Monday, December 29, 2008

There's Nothing Wrong With Being Thrilling

I am definitely a Suzanne Collins fan. I liked all but the last of her Underland books. And I found the actual game portion of her The Hunger Games exciting, an excellent thriller.

However, this book has been discussed on listservs all year. It's being talked about as having award potential. I just don't see it.

In The Hunger Games a ruling elite suppresses twelve districts it defeated in war by selecting two teenagers from each one (in a scene very reminiscent of The Lottery) and forcing them to fight to the death in a televised reality show. Seeing their kids murdering each other on television is supposed to show these folks that they have no hope. At the same time, the ruling class in the capitol city finds the games wildly entertaining.

I find this premise very...random. There just doesn't seem to be any compelling reason for anyone to have hit upon this particular device for breaking the will of an opponent.

I think I have trouble accepting the premise because I don't find the world of the book very well defined. The story takes place in North America sometime so far in the future and after so horrendous a war that the United States no longer exists or even seems to be remembered. People no longer use recognizable names. In fact, some names sound very Roman, as if the culture has been thrown into the past.

And yet they still have reality television?

A lot of things in this book just didn't work for me. The government of this society can create entire little worlds for the games to take place in and then turn them into theme parks for the wealthy instead of reusing them for the next games. It can control the weather, for crying out loud. It needs the Hunger Games to control a downtrodden population? I don't think so. The games appear to have been going on for seventy-four years. That's at least three generations. In that time the society hasn't changed in any way? How big are these districts that need to be controlled? What's going on in the rest of the world? What's with the girl who is introduced but never dealt with?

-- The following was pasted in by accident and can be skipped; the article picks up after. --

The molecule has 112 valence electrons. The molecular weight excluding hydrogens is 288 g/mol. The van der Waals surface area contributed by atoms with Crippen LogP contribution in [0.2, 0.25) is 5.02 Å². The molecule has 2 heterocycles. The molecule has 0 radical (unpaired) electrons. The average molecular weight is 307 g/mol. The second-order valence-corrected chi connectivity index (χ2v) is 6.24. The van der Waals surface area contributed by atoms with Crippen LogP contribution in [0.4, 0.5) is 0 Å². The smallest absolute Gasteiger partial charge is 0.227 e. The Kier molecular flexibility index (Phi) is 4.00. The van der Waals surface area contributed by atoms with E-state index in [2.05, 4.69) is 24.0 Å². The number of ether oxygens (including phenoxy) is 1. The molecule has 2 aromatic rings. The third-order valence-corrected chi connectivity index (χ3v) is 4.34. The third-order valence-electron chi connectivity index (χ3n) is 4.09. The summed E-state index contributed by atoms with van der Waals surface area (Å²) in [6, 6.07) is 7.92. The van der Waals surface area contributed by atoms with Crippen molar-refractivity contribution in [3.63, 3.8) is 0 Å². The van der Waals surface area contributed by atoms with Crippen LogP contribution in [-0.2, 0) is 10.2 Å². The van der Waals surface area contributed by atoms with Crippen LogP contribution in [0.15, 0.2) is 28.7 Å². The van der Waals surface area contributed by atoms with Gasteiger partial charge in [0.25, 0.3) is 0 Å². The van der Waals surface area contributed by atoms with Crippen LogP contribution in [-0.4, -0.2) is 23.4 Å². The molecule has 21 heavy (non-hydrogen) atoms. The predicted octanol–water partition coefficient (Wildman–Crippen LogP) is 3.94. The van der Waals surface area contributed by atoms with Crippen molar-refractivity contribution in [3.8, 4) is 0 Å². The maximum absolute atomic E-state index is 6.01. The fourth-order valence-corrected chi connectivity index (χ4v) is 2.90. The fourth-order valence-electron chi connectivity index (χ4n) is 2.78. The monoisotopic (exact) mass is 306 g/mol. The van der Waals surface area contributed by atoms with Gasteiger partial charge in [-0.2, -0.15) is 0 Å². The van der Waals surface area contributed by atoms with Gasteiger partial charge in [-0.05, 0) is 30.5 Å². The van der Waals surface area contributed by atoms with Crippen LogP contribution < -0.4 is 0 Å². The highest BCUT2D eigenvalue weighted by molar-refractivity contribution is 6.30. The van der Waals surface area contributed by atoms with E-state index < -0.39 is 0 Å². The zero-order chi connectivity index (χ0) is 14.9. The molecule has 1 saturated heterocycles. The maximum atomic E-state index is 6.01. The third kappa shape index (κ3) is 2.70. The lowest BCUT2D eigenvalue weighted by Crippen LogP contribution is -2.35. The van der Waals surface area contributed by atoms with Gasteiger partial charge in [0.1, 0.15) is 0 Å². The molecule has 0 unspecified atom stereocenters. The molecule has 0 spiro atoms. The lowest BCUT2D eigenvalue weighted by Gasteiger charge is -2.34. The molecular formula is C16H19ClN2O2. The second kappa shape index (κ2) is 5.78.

I'm guessing we'll see her in book two of what I've heard is going to be a trilogy.
In spite of all my reservations about the world building in this book, I am more than willing to admit that once the games in The Hunger Games begin, readers are in for a thrill ride. That's plenty of reason to read it.

The Hunger Games has been nominated for a Cybil in the Fantasy and Science Fiction YA category.

1 comment:

PiLibrarian said...

Thank you! Nice to know I'm not the only one who's befuddled by all the fuss over this book. I mean, I really liked it, enjoyed reading it, and recommend it, but I don't think it's knock-me-down awesome. The commentary on reality TV is excellent, though.

My personal favorites of 2008 are Neal Shusterman's Unwind, and 13 Reasons Why by Jay Asher. Oh, and also The Dead and the Gone.